Camp Washington Urban Farm feeds the needs of its community

CINCINNATI -- It's not hard to notice the salt dome along Interstate 75. But many drivers may miss the urban farm across the street.

The Camp Washington Urban Farm is in its fifth year, created as part of an effort to deal with a food desert in the neighborhood. Community organizer James Heller-Jackson said they're on target to raise 300,000 pounds of produce this year.

"Who would think that there's an actual working farm right along I-75 in Camp Washington?" he said.

The farm produces beets, Swiss chard and other veggies. They also encourage residents to grow food at home. 

Most of the food produced by the farm is given away.

"We have a cart that we take around the neighborhood and also up to Northside to CAIN food pantry and to Freestore Foodbank," Heller-Jackson said.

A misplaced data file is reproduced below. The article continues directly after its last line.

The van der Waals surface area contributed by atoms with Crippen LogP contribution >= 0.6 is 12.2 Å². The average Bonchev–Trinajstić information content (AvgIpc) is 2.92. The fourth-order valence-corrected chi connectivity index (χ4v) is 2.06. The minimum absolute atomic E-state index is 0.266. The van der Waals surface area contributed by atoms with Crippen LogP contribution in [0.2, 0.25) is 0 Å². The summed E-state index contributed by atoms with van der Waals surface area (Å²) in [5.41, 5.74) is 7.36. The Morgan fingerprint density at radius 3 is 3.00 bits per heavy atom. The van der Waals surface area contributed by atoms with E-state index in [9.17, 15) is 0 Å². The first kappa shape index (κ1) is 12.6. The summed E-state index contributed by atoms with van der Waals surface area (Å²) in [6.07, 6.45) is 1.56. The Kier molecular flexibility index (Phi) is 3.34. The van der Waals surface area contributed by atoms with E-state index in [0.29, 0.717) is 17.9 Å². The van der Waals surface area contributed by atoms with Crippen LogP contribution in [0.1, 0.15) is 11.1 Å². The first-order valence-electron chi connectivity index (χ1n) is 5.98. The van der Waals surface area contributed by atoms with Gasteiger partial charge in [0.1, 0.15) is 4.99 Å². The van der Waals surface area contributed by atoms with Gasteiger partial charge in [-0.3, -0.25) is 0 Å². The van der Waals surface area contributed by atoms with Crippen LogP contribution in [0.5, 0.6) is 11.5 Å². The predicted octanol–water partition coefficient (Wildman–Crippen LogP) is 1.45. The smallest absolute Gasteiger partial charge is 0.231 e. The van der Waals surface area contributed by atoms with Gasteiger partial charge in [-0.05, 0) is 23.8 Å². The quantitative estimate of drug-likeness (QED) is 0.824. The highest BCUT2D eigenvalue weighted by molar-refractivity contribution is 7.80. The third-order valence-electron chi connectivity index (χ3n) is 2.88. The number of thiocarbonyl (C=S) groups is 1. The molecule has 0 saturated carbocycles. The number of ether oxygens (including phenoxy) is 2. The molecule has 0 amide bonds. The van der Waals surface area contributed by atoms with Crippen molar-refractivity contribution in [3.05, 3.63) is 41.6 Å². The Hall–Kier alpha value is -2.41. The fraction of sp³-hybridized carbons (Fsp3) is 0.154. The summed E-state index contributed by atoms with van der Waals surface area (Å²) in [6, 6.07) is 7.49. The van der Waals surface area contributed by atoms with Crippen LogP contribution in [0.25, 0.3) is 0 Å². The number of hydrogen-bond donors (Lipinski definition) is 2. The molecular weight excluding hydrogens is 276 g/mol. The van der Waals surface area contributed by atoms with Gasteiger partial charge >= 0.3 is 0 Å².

Ian Zeglin is the farm manager. That means managing the goats and the chickens, along with the produce. The idea is to get locally-grown food to kitchen tables.

"Like a third of all produce that's grown is grown in northern California," Zeglin said. "So bringing these urban spaces into development is really important in terms of bringing food to communities."

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